The lymphatic system is part of the immune system and it is considered to be the body’s “drainage” system. It does not get as much attention as the cardiovascular system, but actually the lymphatic system plays an important role in maintaining overall health and fighting diseases.
Parts Of The Lymphatic System
The lymphatic system comprises of:
- -- The lymph -- the transport fluid of the system
- -- A large network of capillaries which transport the lymph
- -- Lymph nodes located at different parts of the body, mostly at the neck, armpits and groin, and their function is to filter the lymph
- -- The tonsils, thymus and spleen -- these produce white blood cells (lymphocytes, T cells and B cells of the immune system) important for the elimination of pathogens and toxins.
The vast network of lymphatic capillaries is parallel to the blood vessels, resembling a “tree” in the human body.
We have listed the most important aspects regarding the functions of the lymphatic system:
- Lymphatic vessels remove blood proteins and excess water from spaces around the body cells -- in this way the cells can receive critical oxygen. A congested lymphatic system results in oxygen-deprived cells, which can later lead to pain in some parts of the body and diseases.
- The lymph fills the spaces between the body cells, it transports nutrients to the cells and also eliminates any unwanted materials from them, including dead cells, bacteria, heavy metals, fatty globules, and other waste products.
- The main function of the lymphatic system is to remove the waste materials. The lymph circulates through the lymphatic system in the body, and carries the waste materials away from different parts of the body.
- In the next phase the lymph nodes filter the lymph, neutralize and eliminate bacteria and other pathogens, and also neutralize and eliminate other toxins. The nodes then transport these materials to the bloodstream, so the lymphocytes can pass through.
- Blood carries unwanted toxins to the kidneys and liver, responsible for the detoxification process, which are finally excreted from the body. Some of the lymph is transported straight to the large intestines, where it is excreted with the feces.
Lymph flows quite slowly, at a rate of about three quarts each day. Unlike the bloodstream and the heart with the function of a pump, the lymphatic system does not have this kind of a mechanism and uses other ways to keep the lymph circulating through the body, including general movement of the body, muscle contractions, lymphatic massage and other types of compression, as well as gravity.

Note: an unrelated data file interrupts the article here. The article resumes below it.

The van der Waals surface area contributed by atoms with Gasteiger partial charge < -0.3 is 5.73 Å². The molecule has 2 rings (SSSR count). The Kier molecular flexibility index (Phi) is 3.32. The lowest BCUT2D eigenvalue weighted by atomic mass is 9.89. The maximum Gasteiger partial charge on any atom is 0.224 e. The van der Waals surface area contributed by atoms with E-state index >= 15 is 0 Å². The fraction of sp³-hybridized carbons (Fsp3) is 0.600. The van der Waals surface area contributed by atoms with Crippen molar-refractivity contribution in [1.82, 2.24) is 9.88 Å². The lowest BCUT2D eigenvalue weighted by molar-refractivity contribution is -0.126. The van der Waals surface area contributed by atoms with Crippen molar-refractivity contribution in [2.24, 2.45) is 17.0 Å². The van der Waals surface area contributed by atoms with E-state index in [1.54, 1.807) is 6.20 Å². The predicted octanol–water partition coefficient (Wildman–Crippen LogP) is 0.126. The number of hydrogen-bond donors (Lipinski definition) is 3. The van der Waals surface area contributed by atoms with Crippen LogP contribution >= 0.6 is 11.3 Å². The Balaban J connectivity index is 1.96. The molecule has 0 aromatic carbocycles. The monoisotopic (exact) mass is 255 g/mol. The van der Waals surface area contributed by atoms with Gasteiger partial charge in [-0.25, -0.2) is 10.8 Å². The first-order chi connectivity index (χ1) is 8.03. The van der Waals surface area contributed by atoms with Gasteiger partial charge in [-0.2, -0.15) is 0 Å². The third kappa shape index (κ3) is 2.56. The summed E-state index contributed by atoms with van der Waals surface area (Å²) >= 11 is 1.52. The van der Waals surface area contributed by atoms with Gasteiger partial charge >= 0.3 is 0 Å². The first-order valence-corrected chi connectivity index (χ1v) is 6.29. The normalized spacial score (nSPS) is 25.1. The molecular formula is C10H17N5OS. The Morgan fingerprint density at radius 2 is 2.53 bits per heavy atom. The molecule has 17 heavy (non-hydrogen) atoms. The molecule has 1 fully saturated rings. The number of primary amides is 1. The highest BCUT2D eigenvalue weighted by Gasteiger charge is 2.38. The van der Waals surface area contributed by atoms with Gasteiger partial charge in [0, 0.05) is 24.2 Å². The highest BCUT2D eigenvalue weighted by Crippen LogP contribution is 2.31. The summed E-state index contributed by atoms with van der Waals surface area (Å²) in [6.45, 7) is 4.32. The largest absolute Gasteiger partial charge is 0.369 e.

If you are struggling with a disease, for example in cases of a cold, the lymphatic system increases its activity and the lymph nodes are often swollen due to the collected waste materials.
Holistic treatment regimens practiced by a lot of natural or alternative healthcare experts include reactivation of the lymph flow.
You should pay special attention to the lymphatic system, because it will sure keep you vital and help you fight even the most aggressive diseases.
7 Ways to Improve The Lymphatic Circulation
- Deep breathing -- numerous studies have shown that it is one of the best ways to activate the lymphatic system and keep the lymph circulating.
- Exercising -- regular body workout increases the rate of the lymph flow
- Trampoline bouncing
- Lymphatic massage
- Osteopathic/chiropractic lymphatic drainage techniques
- Dry skin brushing -- a session of light brushing which, if done properly, is equivalent to a 20-minute body workout, regarding the stimulation of a healthy lymph flow
- Reflexology/acupressure -- requires pressure and massage of the relevant reflex points/zones in order to revive the lymphatic system. Do not forget to focus on the area around the center of the top of the foot, or the area behind the wrist.
Original Source: http://www.naturalnews.com/045749_lymph_nodes_lymphatic_system_immune_function.html?utm_content=buffer68aa4&utm_medium=social&utm_source=facebook.com&utm_campaign=buffer
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